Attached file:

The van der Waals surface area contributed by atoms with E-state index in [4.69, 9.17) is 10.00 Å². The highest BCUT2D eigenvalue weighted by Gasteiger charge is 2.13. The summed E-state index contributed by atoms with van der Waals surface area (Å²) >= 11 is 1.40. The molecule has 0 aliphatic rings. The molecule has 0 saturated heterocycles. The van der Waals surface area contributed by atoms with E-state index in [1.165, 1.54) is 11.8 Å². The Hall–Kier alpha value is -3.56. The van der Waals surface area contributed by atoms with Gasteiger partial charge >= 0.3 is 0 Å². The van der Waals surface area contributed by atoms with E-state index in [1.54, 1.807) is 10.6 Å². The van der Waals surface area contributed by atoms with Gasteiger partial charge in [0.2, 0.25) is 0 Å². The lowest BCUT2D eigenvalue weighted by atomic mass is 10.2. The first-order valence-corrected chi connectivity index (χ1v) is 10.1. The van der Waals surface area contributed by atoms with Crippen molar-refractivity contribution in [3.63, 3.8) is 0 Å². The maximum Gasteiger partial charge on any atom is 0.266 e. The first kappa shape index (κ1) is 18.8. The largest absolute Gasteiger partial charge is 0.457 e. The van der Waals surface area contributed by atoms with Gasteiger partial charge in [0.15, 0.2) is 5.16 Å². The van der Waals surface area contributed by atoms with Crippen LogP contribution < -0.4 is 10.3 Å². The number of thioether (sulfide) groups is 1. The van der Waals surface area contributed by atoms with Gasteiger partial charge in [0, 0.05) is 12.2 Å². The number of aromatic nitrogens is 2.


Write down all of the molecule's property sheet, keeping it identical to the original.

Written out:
The van der Waals surface area contributed by atoms with E-state index in [4.69, 9.17) is 10.00 Å². The highest BCUT2D eigenvalue weighted by Gasteiger charge is 2.13. The summed E-state index contributed by atoms with van der Waals surface area (Å²) >= 11 is 1.40. The molecule has 0 aliphatic rings. The molecule has 0 saturated heterocycles. The van der Waals surface area contributed by atoms with E-state index in [1.165, 1.54) is 11.8 Å². The Hall–Kier alpha value is -3.56. The van der Waals surface area contributed by atoms with Gasteiger partial charge >= 0.3 is 0 Å². The van der Waals surface area contributed by atoms with E-state index in [1.54, 1.807) is 10.6 Å². The van der Waals surface area contributed by atoms with Gasteiger partial charge in [0.2, 0.25) is 0 Å². The lowest BCUT2D eigenvalue weighted by atomic mass is 10.2. The first-order valence-corrected chi connectivity index (χ1v) is 10.1. The van der Waals surface area contributed by atoms with Crippen molar-refractivity contribution in [3.63, 3.8) is 0 Å². The maximum Gasteiger partial charge on any atom is 0.266 e. The first kappa shape index (κ1) is 18.8. The largest absolute Gasteiger partial charge is 0.457 e. The van der Waals surface area contributed by atoms with Gasteiger partial charge in [0.15, 0.2) is 5.16 Å². The van der Waals surface area contributed by atoms with Crippen LogP contribution < -0.4 is 10.3 Å². The number of thioether (sulfide) groups is 1. The van der Waals surface area contributed by atoms with Gasteiger partial charge in [0, 0.05) is 12.2 Å². The number of aromatic nitrogens is 2.